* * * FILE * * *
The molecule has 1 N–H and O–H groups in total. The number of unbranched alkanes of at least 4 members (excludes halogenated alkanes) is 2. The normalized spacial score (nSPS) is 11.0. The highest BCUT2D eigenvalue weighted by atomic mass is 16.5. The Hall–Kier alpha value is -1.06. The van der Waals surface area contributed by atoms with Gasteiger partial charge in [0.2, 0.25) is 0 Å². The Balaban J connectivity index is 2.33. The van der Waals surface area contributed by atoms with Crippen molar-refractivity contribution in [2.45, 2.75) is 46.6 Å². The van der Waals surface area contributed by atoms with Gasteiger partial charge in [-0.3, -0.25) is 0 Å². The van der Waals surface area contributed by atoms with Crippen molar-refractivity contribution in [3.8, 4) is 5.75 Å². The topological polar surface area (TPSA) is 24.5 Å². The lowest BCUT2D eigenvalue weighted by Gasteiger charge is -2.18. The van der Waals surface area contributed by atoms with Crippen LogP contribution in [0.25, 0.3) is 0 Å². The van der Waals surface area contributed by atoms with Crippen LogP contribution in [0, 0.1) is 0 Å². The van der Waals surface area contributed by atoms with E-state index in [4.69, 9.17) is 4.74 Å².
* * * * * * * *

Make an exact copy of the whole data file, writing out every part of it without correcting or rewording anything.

The molecule has 1 N–H and O–H groups in total. The number of unbranched alkanes of at least 4 members (excludes halogenated alkanes) is 2. The normalized spacial score (nSPS) is 11.0. The highest BCUT2D eigenvalue weighted by atomic mass is 16.5. The Hall–Kier alpha value is -1.06. The van der Waals surface area contributed by atoms with Gasteiger partial charge in [0.2, 0.25) is 0 Å². The Balaban J connectivity index is 2.33. The van der Waals surface area contributed by atoms with Crippen molar-refractivity contribution in [2.45, 2.75) is 46.6 Å². The van der Waals surface area contributed by atoms with Gasteiger partial charge in [-0.3, -0.25) is 0 Å². The van der Waals surface area contributed by atoms with Crippen molar-refractivity contribution in [3.8, 4) is 5.75 Å². The topological polar surface area (TPSA) is 24.5 Å². The lowest BCUT2D eigenvalue weighted by Gasteiger charge is -2.18. The van der Waals surface area contributed by atoms with Crippen LogP contribution in [0.25, 0.3) is 0 Å². The van der Waals surface area contributed by atoms with Crippen LogP contribution in [0, 0.1) is 0 Å². The van der Waals surface area contributed by atoms with E-state index in [4.69, 9.17) is 4.74 Å².